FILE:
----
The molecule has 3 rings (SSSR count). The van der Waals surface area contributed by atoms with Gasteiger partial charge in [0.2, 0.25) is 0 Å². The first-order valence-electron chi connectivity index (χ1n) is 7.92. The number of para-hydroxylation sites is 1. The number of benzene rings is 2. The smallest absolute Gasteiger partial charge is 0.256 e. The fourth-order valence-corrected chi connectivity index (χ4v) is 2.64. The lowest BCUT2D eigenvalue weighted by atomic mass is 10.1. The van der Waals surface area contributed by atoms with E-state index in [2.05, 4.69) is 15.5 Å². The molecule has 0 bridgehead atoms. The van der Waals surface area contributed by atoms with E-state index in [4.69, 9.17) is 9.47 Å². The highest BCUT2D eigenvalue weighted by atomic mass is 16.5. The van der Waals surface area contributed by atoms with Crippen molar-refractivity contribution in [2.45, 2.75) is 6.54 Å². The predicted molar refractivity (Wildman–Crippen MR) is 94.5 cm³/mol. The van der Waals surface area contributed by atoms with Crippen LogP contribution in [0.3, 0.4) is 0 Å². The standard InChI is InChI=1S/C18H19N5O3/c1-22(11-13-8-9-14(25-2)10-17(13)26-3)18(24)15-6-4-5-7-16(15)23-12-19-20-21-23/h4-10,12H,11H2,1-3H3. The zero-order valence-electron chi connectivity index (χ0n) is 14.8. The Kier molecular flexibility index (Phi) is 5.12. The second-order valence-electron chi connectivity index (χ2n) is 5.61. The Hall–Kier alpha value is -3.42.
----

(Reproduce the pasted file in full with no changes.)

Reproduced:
The molecule has 3 rings (SSSR count). The van der Waals surface area contributed by atoms with Gasteiger partial charge in [0.2, 0.25) is 0 Å². The first-order valence-electron chi connectivity index (χ1n) is 7.92. The number of para-hydroxylation sites is 1. The number of benzene rings is 2. The smallest absolute Gasteiger partial charge is 0.256 e. The fourth-order valence-corrected chi connectivity index (χ4v) is 2.64. The lowest BCUT2D eigenvalue weighted by atomic mass is 10.1. The van der Waals surface area contributed by atoms with E-state index in [2.05, 4.69) is 15.5 Å². The molecule has 0 bridgehead atoms. The van der Waals surface area contributed by atoms with E-state index in [4.69, 9.17) is 9.47 Å². The highest BCUT2D eigenvalue weighted by atomic mass is 16.5. The van der Waals surface area contributed by atoms with Crippen molar-refractivity contribution in [2.45, 2.75) is 6.54 Å². The predicted molar refractivity (Wildman–Crippen MR) is 94.5 cm³/mol. The van der Waals surface area contributed by atoms with Crippen LogP contribution in [0.3, 0.4) is 0 Å². The standard InChI is InChI=1S/C18H19N5O3/c1-22(11-13-8-9-14(25-2)10-17(13)26-3)18(24)15-6-4-5-7-16(15)23-12-19-20-21-23/h4-10,12H,11H2,1-3H3. The zero-order valence-electron chi connectivity index (χ0n) is 14.8. The Kier molecular flexibility index (Phi) is 5.12. The second-order valence-electron chi connectivity index (χ2n) is 5.61. The Hall–Kier alpha value is -3.42.